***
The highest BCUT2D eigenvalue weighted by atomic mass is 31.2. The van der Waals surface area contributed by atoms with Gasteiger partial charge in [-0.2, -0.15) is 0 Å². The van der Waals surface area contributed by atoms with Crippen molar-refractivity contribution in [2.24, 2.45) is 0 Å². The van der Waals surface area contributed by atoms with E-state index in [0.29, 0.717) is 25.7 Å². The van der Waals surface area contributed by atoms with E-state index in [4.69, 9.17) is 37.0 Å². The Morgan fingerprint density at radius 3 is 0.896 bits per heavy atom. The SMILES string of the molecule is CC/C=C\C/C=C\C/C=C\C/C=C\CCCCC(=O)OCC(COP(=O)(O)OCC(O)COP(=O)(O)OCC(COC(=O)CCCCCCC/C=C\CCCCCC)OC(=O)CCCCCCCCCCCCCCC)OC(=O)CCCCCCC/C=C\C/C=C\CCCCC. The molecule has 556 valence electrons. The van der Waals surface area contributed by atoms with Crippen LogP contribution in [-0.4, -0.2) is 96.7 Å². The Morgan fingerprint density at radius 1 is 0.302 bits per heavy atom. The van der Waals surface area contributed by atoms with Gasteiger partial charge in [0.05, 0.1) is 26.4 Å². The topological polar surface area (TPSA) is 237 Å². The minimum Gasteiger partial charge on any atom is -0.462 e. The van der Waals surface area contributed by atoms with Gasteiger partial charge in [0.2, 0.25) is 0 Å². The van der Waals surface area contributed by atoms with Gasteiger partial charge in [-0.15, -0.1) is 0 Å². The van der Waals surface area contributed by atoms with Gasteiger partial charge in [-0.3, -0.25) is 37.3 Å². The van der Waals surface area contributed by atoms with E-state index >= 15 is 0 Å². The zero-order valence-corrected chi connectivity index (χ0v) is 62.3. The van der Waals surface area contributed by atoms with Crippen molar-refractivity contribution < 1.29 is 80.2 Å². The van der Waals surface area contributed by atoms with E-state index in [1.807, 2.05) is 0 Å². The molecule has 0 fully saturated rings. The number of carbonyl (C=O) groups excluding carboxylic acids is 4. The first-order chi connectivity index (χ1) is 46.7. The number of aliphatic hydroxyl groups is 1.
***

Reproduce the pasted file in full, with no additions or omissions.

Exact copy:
The highest BCUT2D eigenvalue weighted by atomic mass is 31.2. The van der Waals surface area contributed by atoms with Gasteiger partial charge in [-0.2, -0.15) is 0 Å². The van der Waals surface area contributed by atoms with Crippen molar-refractivity contribution in [2.24, 2.45) is 0 Å². The van der Waals surface area contributed by atoms with E-state index in [0.29, 0.717) is 25.7 Å². The van der Waals surface area contributed by atoms with E-state index in [4.69, 9.17) is 37.0 Å². The Morgan fingerprint density at radius 3 is 0.896 bits per heavy atom. The SMILES string of the molecule is CC/C=C\C/C=C\C/C=C\C/C=C\CCCCC(=O)OCC(COP(=O)(O)OCC(O)COP(=O)(O)OCC(COC(=O)CCCCCCC/C=C\CCCCCC)OC(=O)CCCCCCCCCCCCCCC)OC(=O)CCCCCCC/C=C\C/C=C\CCCCC. The molecule has 556 valence electrons. The van der Waals surface area contributed by atoms with Crippen LogP contribution in [-0.4, -0.2) is 96.7 Å². The Morgan fingerprint density at radius 1 is 0.302 bits per heavy atom. The van der Waals surface area contributed by atoms with Gasteiger partial charge in [0.05, 0.1) is 26.4 Å². The topological polar surface area (TPSA) is 237 Å². The minimum Gasteiger partial charge on any atom is -0.462 e. The van der Waals surface area contributed by atoms with Gasteiger partial charge in [0.2, 0.25) is 0 Å². The van der Waals surface area contributed by atoms with Gasteiger partial charge in [-0.15, -0.1) is 0 Å². The van der Waals surface area contributed by atoms with Gasteiger partial charge in [-0.3, -0.25) is 37.3 Å². The van der Waals surface area contributed by atoms with E-state index >= 15 is 0 Å². The zero-order valence-corrected chi connectivity index (χ0v) is 62.3. The van der Waals surface area contributed by atoms with Crippen molar-refractivity contribution < 1.29 is 80.2 Å². The van der Waals surface area contributed by atoms with E-state index in [1.807, 2.05) is 0 Å². The molecule has 0 fully saturated rings. The number of carbonyl (C=O) groups excluding carboxylic acids is 4. The first-order chi connectivity index (χ1) is 46.7. The number of aliphatic hydroxyl groups is 1.